He looked more closely. There were flecks of blood around her lips. He took one of her trembling hands from Ian, examining it. He could see now that there was ash and blood mixed in with the dirt, and that they were singed, as if by fire.

Suddenly, the answer hit him clearly. She must have tried to clean her wound herself, of course, when her enemy had fled. She had gotten the poison on her fingers. His mind searched the possibilities. While building the cairn for her fallen comrades, she had burned herself. Naturally, she put her fingers in her mouth to soothe them.

The poison wasn’t on her body - it was in her stomach.

“Sit her up,” ordered Stephen, as he turned to the bench for his bowl of mixture.

Lucia half-opened her eyes as she was raised, and he could see again how dilated her pupils were. She tried to speak, but no words came out, and she gave up in exasperation and weariness. Stephen stood before her for a moment, holding the bowl. He looked across at the exhausted woman.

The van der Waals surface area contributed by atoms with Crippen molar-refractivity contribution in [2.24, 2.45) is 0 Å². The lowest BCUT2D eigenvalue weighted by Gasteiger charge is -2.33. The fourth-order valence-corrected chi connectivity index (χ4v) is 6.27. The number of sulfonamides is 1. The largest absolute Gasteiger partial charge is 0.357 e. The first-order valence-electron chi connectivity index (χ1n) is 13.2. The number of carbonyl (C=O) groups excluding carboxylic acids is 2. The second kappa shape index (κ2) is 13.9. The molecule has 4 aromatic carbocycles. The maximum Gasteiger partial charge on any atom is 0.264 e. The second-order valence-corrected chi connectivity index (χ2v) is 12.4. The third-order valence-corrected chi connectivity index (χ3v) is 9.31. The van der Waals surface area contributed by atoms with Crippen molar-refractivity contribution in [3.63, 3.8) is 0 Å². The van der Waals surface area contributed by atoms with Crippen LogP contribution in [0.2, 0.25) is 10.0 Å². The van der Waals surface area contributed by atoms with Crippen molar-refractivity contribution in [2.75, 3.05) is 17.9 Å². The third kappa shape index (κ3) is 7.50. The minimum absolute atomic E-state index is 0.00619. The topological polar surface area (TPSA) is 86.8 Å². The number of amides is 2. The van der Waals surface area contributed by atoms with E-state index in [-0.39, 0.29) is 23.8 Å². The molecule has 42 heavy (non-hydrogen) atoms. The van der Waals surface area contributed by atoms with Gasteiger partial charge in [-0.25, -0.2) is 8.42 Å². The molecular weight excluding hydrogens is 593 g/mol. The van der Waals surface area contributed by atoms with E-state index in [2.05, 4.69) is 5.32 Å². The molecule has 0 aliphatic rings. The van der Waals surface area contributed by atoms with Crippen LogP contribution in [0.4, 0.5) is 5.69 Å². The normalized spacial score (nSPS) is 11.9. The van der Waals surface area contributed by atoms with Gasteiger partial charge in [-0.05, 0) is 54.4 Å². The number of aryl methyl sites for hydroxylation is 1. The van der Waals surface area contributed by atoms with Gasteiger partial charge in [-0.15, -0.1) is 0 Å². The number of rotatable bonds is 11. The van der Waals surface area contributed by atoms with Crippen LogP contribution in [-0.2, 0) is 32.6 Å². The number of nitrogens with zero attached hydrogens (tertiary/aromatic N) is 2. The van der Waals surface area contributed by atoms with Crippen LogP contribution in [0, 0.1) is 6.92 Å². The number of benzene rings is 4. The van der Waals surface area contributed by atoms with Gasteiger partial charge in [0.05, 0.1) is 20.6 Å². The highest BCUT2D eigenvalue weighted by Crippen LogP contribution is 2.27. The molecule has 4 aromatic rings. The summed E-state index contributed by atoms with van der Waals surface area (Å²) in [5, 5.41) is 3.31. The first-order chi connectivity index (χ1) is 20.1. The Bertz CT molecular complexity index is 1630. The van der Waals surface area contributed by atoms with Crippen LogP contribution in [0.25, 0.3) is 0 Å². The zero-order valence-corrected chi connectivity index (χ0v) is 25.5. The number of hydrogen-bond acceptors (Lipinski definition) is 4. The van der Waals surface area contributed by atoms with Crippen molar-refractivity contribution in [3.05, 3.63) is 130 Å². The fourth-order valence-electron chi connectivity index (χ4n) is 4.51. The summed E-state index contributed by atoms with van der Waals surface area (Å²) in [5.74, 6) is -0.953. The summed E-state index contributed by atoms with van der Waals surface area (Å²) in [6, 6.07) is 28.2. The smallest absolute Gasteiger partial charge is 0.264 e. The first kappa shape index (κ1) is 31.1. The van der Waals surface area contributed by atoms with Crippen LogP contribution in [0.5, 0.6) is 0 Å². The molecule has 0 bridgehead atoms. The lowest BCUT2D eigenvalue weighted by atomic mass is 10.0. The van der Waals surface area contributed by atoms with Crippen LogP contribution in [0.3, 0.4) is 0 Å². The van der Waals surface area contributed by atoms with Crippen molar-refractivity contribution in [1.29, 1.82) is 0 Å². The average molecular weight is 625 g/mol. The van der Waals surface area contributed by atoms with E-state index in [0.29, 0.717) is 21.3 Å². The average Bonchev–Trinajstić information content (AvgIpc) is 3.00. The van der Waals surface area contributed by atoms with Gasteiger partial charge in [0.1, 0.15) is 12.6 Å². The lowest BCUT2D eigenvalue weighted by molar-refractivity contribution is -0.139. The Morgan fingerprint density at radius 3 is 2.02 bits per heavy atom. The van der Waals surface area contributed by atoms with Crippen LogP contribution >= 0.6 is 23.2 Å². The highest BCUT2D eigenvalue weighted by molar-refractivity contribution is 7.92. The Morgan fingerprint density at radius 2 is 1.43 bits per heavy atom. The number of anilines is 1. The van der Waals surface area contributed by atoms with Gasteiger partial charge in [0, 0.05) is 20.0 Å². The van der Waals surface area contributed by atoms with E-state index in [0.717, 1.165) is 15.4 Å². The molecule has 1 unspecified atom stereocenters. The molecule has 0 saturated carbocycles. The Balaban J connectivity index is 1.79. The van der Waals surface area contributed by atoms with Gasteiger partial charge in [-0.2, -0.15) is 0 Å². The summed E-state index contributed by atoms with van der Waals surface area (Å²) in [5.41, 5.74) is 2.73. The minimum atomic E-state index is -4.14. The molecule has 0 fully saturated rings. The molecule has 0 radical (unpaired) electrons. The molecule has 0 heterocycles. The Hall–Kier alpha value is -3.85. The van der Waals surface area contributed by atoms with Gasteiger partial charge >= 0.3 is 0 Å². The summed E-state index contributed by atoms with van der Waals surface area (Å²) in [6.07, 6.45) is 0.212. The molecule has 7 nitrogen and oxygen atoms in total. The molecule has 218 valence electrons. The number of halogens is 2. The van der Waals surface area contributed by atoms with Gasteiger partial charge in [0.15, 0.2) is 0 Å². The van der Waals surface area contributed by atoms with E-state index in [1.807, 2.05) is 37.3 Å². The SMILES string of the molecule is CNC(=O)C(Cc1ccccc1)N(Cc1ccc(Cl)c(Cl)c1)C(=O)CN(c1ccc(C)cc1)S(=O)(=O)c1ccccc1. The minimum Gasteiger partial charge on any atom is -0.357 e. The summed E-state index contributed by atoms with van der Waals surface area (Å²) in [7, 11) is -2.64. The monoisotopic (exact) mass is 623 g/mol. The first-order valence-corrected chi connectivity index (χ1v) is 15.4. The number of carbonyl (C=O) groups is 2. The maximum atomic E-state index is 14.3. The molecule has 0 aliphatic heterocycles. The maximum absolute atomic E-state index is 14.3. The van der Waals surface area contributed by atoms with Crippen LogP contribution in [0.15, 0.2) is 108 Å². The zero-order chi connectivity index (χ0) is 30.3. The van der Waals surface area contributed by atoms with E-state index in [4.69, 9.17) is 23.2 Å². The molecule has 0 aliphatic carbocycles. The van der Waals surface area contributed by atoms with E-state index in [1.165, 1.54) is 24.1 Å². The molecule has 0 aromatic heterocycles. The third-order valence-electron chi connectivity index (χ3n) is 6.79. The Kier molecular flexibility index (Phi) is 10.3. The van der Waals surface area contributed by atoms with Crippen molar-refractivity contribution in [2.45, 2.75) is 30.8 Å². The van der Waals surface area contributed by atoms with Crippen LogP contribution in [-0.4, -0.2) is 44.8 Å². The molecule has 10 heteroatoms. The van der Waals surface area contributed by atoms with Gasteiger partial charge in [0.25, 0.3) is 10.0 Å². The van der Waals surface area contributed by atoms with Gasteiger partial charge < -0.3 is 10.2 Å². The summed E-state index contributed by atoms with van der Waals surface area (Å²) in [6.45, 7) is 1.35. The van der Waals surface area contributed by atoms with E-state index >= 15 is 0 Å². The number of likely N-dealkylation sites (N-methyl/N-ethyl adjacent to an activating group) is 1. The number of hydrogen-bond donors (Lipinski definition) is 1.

“You must drink this,” he quietly requested, again willing her to believe him. She hesitated, looking up at him. “Please. Trust me,” he added softly, holding her gaze.

She looked down at her tended wound, and at the rash that was visible even beyond the bandages. Looking back up at Stephen, she appeared to be weighing something in her mind. Finally, she nodded quietly.

Her hands were shaking too badly for her to hold the bowl herself, so he carefully poured the mixture into her mouth. She drank it down, closing her eyes at the taste of it. Almost immediately, she clutched at her stomach and moaned in pain. Matthew grabbed a nearby pail, and after a few moments, she vomited convulsively, gagging out the contents of her stomach. She continued to retch long after her belly was empty, the shivers wracking her entire body. All the while, Stephen wiped her brow with a cloth, keeping her long, auburn braid to one side. Matthew held her shoulders, and Ian kept her from rolling back.